The wiring of the heating insert at the cover 4 is protected by a protective cap 15 in a contact-proof manner. The protective cap is, for instance, by means of springs 1.6 secured on the first correspondingly designed insulating disc of the collector ring body 5.

The arrangement of the heating bars along two cylindrical surfaces is illustrated in FIG. 3 according to which twelve hairpin bars with twenty-four longitudinal heating bars '7 are arranged along the outer cylindrical surface and the same number of marginal heating bars 8 is arranged along the inner cylindrical surface. The influence of the mutual radiation of the longitudinal or main heating bars and marginal heating bars is taken into consideration by a corresponding dimensioning of the heating bars due to the fact that, in this way, sufficient main heating bars can be mounted, the electric load can be reduced by a small amount so that the temperature increase in the marginal zones as brought about by the radiation of the marginal heating bodies cannot have any harmful etfect. The marginal heating bars will be effective due to the fact that a portion of the rays between the main heating bars will pass directly to the wall of the bore and another portion will bring about an increase in the temperature of the main heating bars in said range.

FIGS. 4 to 6 show different possibilities of arranging the heating bars, while, advantageously, so many main heating bars are provided that the number thereof in view of the required switch possibilities in groups and in view of the required connection to a 3-phase network should be divisible by three and possibly also by two. With the considerably shorter marginal heating bars it will be necessary, however, that all bars of a group may be connected to a phase in series. FIGS. 4 and are to be so interpreted that a multiple of the illustrated bars will compose the complete heating insert.

FIG. 4 shows that it is now possible to provide as many marginal heating bars as there are longitudinal heating bars 7. Moreover, with this arrangement, the left-hand marginal heating group with heating bars 8 and the righthand heating group with marginal bars 8 may be made efiective separately so that the marginal areas R1 can be heated to a dilferent extent. Heretofore, great diificulties were encountered in this respect because the length of the marginal heating zones at both ends of the calendar roller could never be precisely calculated in advance. For purposes of saving material, the marginal heating bars 8' which heat the roller end at the connecting side are correspondingly shorter.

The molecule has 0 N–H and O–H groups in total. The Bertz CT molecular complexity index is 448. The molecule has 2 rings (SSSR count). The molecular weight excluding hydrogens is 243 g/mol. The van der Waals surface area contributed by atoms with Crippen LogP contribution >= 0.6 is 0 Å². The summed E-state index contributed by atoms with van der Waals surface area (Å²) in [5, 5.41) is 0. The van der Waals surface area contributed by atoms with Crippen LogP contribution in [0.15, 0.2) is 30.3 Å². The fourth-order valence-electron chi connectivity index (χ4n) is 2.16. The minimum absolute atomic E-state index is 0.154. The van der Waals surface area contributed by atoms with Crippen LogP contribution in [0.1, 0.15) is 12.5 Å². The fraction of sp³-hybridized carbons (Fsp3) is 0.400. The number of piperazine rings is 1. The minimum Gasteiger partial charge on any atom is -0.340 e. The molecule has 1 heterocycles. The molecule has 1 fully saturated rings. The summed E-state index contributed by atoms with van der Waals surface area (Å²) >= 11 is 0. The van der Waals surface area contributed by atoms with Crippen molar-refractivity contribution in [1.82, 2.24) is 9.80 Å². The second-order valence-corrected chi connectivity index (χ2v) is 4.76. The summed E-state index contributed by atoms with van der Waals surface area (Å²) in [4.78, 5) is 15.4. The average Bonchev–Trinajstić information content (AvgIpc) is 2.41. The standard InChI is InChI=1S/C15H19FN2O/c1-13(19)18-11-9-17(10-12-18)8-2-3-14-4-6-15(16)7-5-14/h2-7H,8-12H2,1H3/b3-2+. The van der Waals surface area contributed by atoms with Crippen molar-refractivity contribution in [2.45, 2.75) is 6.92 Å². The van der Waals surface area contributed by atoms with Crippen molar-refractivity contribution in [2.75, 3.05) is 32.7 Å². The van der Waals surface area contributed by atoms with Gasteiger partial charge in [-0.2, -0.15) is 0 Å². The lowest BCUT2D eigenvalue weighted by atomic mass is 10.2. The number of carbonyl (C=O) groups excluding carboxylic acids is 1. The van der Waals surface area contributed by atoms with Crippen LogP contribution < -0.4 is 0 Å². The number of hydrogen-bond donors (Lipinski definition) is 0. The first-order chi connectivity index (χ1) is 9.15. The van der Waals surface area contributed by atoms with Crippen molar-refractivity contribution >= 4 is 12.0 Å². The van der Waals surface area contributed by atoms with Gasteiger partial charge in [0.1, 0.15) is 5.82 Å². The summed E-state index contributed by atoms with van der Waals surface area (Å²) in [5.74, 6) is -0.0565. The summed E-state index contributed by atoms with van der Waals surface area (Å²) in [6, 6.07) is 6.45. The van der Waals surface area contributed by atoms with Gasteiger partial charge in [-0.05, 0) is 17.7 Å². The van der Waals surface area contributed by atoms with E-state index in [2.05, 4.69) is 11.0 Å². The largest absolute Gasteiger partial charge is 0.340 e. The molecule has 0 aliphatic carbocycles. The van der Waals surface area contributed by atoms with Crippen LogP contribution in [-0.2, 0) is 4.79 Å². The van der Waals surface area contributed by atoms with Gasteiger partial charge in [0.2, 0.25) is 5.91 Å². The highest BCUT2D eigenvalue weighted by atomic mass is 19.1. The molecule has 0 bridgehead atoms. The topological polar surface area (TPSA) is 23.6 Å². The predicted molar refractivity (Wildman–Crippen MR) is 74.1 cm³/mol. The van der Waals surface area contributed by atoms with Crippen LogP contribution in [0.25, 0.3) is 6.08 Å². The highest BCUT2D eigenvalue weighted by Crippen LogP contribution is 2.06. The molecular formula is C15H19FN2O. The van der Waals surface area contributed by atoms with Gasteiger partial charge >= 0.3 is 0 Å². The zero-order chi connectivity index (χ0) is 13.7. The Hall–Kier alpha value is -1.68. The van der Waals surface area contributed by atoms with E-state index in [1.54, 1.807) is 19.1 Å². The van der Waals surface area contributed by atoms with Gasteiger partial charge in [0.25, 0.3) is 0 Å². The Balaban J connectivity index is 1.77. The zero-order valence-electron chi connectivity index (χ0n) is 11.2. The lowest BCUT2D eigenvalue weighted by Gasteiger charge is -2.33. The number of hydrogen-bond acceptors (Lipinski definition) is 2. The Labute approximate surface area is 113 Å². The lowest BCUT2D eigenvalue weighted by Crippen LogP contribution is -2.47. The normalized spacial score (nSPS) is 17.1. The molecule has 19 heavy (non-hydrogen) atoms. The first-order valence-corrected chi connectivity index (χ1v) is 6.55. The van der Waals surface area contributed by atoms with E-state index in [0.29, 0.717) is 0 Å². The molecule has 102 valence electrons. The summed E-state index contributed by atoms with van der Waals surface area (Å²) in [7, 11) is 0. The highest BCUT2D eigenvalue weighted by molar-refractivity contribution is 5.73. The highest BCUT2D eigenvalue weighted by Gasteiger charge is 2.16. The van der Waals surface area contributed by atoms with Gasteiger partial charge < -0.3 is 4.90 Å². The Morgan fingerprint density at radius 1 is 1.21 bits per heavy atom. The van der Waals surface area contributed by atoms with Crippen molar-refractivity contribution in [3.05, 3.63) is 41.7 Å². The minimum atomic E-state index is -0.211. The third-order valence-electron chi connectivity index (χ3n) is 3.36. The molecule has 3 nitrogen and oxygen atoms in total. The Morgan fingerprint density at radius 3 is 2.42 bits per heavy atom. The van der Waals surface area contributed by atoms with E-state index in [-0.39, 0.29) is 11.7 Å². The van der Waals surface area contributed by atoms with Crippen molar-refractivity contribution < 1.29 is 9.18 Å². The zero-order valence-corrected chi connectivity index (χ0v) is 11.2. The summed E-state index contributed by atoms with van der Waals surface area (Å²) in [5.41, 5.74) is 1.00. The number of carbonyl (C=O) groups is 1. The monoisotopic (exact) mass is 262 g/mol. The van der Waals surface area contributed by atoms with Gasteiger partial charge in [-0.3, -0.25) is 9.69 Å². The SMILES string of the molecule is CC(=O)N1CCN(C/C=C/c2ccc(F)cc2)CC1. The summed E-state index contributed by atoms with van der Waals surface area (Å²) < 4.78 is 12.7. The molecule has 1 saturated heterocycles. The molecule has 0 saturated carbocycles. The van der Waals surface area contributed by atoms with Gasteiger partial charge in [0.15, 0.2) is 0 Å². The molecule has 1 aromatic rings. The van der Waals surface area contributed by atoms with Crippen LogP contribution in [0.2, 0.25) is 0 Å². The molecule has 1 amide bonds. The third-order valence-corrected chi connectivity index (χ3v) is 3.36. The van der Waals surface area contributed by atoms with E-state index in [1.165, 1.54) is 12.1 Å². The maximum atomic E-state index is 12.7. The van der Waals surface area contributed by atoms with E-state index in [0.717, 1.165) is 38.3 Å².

FIG. 5 shows a heating insert in which the longitudinal or main heating zone is equipped with two groups of the same size as long heating bars 7 and '7' for two different heating zones L1 and L2. The somewhat shorter heating group 7 is employed when calendering very narrow goods, in which instance, of the marginal heating bars 8 and 81 which are likewise arranged in two groups, the shorter heating group 8 of the length R1 is separately employed.

FIG. 6 shows a heating insert in which the marginal heating bars 82 with differently long marginal heating zones R1 and R2 are employed while the marginal heating zones R1 and R2 at one roller end alternate. In order to permit a gradual merging of the unheated with the heated zones, the heating coils are so designed that they merge with increasingly stretched windings with the nonheate'd conductor portions (see FIG. 8).

As will be evident from the above, the arrangement of the heating bodies along two cylindrical surfaces makes possible to equip the outer cylindrical surface with continuous longitudinal or main heating bars. Along the inner cylindrical surface there is now available a considerably greater number of marginal heating bars so that the possibility is obtained for the arrangement of even two differently long marginal heating zones.